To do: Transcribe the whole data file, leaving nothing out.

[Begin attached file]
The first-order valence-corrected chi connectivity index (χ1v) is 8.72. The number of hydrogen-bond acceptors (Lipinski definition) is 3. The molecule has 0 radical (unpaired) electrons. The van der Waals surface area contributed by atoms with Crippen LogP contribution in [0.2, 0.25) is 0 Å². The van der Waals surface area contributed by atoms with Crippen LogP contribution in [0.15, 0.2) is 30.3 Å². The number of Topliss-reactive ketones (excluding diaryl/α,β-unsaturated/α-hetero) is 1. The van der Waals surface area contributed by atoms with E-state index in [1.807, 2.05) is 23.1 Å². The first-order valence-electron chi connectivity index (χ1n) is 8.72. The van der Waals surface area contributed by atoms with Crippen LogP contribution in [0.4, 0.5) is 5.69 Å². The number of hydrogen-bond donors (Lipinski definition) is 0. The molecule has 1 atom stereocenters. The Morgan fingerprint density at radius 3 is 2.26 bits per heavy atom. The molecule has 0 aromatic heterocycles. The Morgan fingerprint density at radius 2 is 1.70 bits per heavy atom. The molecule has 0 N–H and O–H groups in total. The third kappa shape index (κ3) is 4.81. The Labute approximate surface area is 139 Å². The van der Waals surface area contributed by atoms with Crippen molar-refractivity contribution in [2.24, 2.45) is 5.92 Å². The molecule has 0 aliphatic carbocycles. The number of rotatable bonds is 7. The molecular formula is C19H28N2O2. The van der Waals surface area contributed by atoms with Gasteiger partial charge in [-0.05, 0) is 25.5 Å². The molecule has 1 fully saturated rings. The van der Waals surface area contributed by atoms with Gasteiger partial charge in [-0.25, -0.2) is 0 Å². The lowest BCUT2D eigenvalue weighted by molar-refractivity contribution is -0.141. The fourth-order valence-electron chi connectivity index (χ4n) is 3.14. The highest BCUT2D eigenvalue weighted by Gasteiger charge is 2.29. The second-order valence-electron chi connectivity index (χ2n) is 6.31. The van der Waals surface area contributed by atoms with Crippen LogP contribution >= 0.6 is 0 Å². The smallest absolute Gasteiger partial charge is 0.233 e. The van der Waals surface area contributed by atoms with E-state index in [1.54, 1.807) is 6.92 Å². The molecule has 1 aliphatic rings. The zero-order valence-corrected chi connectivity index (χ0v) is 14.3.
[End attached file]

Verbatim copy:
The first-order valence-corrected chi connectivity index (χ1v) is 8.72. The number of hydrogen-bond acceptors (Lipinski definition) is 3. The molecule has 0 radical (unpaired) electrons. The van der Waals surface area contributed by atoms with Crippen LogP contribution in [0.2, 0.25) is 0 Å². The van der Waals surface area contributed by atoms with Crippen LogP contribution in [0.15, 0.2) is 30.3 Å². The number of Topliss-reactive ketones (excluding diaryl/α,β-unsaturated/α-hetero) is 1. The van der Waals surface area contributed by atoms with E-state index in [1.807, 2.05) is 23.1 Å². The first-order valence-electron chi connectivity index (χ1n) is 8.72. The van der Waals surface area contributed by atoms with Crippen LogP contribution in [0.4, 0.5) is 5.69 Å². The number of hydrogen-bond donors (Lipinski definition) is 0. The molecule has 1 atom stereocenters. The Morgan fingerprint density at radius 3 is 2.26 bits per heavy atom. The molecule has 0 aromatic heterocycles. The Morgan fingerprint density at radius 2 is 1.70 bits per heavy atom. The molecule has 0 N–H and O–H groups in total. The third kappa shape index (κ3) is 4.81. The Labute approximate surface area is 139 Å². The van der Waals surface area contributed by atoms with Crippen molar-refractivity contribution in [2.24, 2.45) is 5.92 Å². The molecule has 0 aliphatic carbocycles. The number of rotatable bonds is 7. The molecular formula is C19H28N2O2. The van der Waals surface area contributed by atoms with Gasteiger partial charge in [-0.05, 0) is 25.5 Å². The molecule has 1 fully saturated rings. The van der Waals surface area contributed by atoms with Gasteiger partial charge in [-0.25, -0.2) is 0 Å². The lowest BCUT2D eigenvalue weighted by molar-refractivity contribution is -0.141. The fourth-order valence-electron chi connectivity index (χ4n) is 3.14. The highest BCUT2D eigenvalue weighted by Gasteiger charge is 2.29. The second-order valence-electron chi connectivity index (χ2n) is 6.31. The van der Waals surface area contributed by atoms with Crippen LogP contribution >= 0.6 is 0 Å². The smallest absolute Gasteiger partial charge is 0.233 e. The van der Waals surface area contributed by atoms with E-state index in [1.54, 1.807) is 6.92 Å². The molecule has 1 aliphatic rings. The zero-order valence-corrected chi connectivity index (χ0v) is 14.3.